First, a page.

The Best Ways to Cook Tofu, From Air Frying to Baking and Braising

Cookbook author Maggie Zhu shares her favorite methods.

Fried Black Rice with Ginger Tofu and Spinach
Photo: Johnny Miller

If there's one ingredient you should keep stocked in your fridge, it's tofu. The versatile, typically inexpensive, and often-overlooked plant-protein is essential in so many Asian recipes and can be used across a variety of cuisines as a meat substitute or to add extra protein and flavor.

Made from soybean curd, tofu is a daily food across Asia. If you're not using tofu regularly, you're missing out—and we're here to change that. "In general, it's a very easy ingredient to use. You can just take it out of the fridge at any time to make a very simple recipe," says Maggie Zhu, author of Chinese Homestyle: Everyday Plant-Based Recipes for Takeout, Dim Sum, Noodles, and More. "You can season it however you want, and it can be very, very flavorful, and have a great texture—crispy, tender, and chewy."

Here's everything you need to know about cooking with tofu, thanks to Zhu's expertise.

Before You Cook

Here's what to keep in mind when food shopping—and how to prep tofu before it hits the heat.

Buying Tofu

In the United States, tofu is typically sold in blocks of varying texture—silken, soft, medium, firm, and extra firm. Certain types are preferable for different recipes. "I rotate my type of tofu," Zhu says. "In the U.S., the firm and extra firm tofus are the most popular, but medium and soft have a very nice texture."

She prefers silken tofu, which is like a curd, for soups, braises, and cold dishes, and says firm and extra firm work well for stir-fries and rice dishes.


Tofu presses have become a popular commodity on the home cooking internet, but pressing tofu isn't essential to cooking this protein. "I rarely press my tofu," Zhu says. "A lot of chefs recommend pressing tofu because it will make the texture firm up and make it less watery."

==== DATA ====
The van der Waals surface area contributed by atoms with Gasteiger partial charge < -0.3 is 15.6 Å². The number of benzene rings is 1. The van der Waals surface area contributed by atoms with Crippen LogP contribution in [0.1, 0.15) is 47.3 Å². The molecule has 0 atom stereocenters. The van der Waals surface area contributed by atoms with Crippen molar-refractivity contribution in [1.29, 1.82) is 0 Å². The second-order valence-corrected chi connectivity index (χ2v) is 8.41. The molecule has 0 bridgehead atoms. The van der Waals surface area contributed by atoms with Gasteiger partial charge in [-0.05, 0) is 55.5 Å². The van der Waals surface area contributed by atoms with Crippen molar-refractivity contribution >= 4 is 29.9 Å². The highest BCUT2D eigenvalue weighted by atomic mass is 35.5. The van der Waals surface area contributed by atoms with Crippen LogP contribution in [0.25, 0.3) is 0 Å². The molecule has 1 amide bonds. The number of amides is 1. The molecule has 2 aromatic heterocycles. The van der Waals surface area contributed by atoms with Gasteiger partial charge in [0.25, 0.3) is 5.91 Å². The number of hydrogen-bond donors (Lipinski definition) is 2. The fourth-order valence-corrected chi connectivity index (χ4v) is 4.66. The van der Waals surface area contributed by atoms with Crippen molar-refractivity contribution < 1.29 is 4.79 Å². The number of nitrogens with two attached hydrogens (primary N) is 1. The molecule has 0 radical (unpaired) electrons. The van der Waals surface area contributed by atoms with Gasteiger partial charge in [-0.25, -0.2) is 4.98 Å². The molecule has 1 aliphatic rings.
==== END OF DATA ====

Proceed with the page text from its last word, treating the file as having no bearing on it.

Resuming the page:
If you're marinating tofu, Zhu recommends a brief press to allow the tofu to absorb more juice. If you're using soft or medium tofu, don't press it—you'll ruin the delicate texture.

How to Press Tofu

Start by patting the tofu dry with paper towels. Then squeeze out the water over the sink—that's all Zhu does. You can also let paper towel-wrapped tofu rest on a cutting board with a heavy object on top, such as a skillet or a cookbook. Just don't over-do it. "[Over-pressing] can destroy the texture and [cause the tofu to] become tough," Zhu says.


Tofu can be used straight out of the package, but marinating it adds extra oomph. "When I marinate tofu, I add my seasoning and cornstarch. It won't get super watery," Zhu says. "Usually the easiest way is to use salt, paper, shaoxing wine [a Chinese cooking wine], and cornstarch."

Another easy marinade she loves is 2 parts soy sauce to 1 part maple syrup.

How to Marinate Tofu

  1. Add cut or torn pieces of tofu to a resealable freezer bag holding the marinade. Let it sit for 15 to 20 minutes.
  2. Drain and coat the tofu with cornstarch for extra crunch before cooking.

Zhu recommends using a sealable freezer bag for marinating, since it helps the tofu stay in contact with the marinade better than it would in a dish. This technique can work with any flavors or brines you love. Lemon pepper tofu? Italian dressing tofu? Barbecue tofu with liquid smoke? Go for it.

crumbled tofu tacos
Nico Schinco

The Best Ways to Cook Tofu

Now, your tofu is ready for cooking. Here are Zhu's six favorite methods.

Stir Frying

Stir-frying is Zhu's go-to method for cooking tofu—it's efficient, delicious, and versatile. "I make a lot of tofu and broccoli, General Tso's tofu, and Kung Pao tofu. Pan-fried tofu gets a nice crisp texture outside, but stays soft inside," she says.

How to Stir-Fry Tofu